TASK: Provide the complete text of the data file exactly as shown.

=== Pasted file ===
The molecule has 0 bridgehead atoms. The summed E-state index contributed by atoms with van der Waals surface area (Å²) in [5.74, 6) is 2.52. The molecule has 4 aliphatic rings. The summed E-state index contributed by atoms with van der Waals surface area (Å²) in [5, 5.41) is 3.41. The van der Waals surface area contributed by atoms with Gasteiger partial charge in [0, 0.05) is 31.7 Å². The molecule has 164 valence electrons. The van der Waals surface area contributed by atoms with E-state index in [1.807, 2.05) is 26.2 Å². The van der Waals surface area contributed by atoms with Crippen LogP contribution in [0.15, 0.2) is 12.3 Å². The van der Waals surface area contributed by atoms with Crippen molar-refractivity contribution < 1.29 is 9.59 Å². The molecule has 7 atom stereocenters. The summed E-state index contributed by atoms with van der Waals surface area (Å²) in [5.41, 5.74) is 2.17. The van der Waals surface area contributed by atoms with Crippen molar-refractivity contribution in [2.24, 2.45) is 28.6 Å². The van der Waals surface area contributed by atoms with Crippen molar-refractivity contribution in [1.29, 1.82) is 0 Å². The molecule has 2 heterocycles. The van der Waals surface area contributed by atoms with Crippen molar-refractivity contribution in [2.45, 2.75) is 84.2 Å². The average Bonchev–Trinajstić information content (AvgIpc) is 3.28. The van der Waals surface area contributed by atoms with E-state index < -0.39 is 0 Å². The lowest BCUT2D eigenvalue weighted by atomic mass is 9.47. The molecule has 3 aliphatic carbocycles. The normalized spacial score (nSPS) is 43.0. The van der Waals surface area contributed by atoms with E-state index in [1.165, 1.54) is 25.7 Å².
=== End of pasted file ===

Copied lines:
The molecule has 0 bridgehead atoms. The summed E-state index contributed by atoms with van der Waals surface area (Å²) in [5.74, 6) is 2.52. The molecule has 4 aliphatic rings. The summed E-state index contributed by atoms with van der Waals surface area (Å²) in [5, 5.41) is 3.41. The van der Waals surface area contributed by atoms with Gasteiger partial charge in [0, 0.05) is 31.7 Å². The molecule has 164 valence electrons. The van der Waals surface area contributed by atoms with E-state index in [1.807, 2.05) is 26.2 Å². The van der Waals surface area contributed by atoms with Crippen LogP contribution in [0.15, 0.2) is 12.3 Å². The van der Waals surface area contributed by atoms with Crippen molar-refractivity contribution < 1.29 is 9.59 Å². The molecule has 7 atom stereocenters. The summed E-state index contributed by atoms with van der Waals surface area (Å²) in [5.41, 5.74) is 2.17. The van der Waals surface area contributed by atoms with Crippen molar-refractivity contribution in [2.24, 2.45) is 28.6 Å². The van der Waals surface area contributed by atoms with Crippen molar-refractivity contribution in [1.29, 1.82) is 0 Å². The molecule has 2 heterocycles. The van der Waals surface area contributed by atoms with Crippen molar-refractivity contribution in [2.45, 2.75) is 84.2 Å². The average Bonchev–Trinajstić information content (AvgIpc) is 3.28. The van der Waals surface area contributed by atoms with E-state index < -0.39 is 0 Å². The lowest BCUT2D eigenvalue weighted by atomic mass is 9.47. The molecule has 3 aliphatic carbocycles. The normalized spacial score (nSPS) is 43.0. The van der Waals surface area contributed by atoms with E-state index in [1.165, 1.54) is 25.7 Å².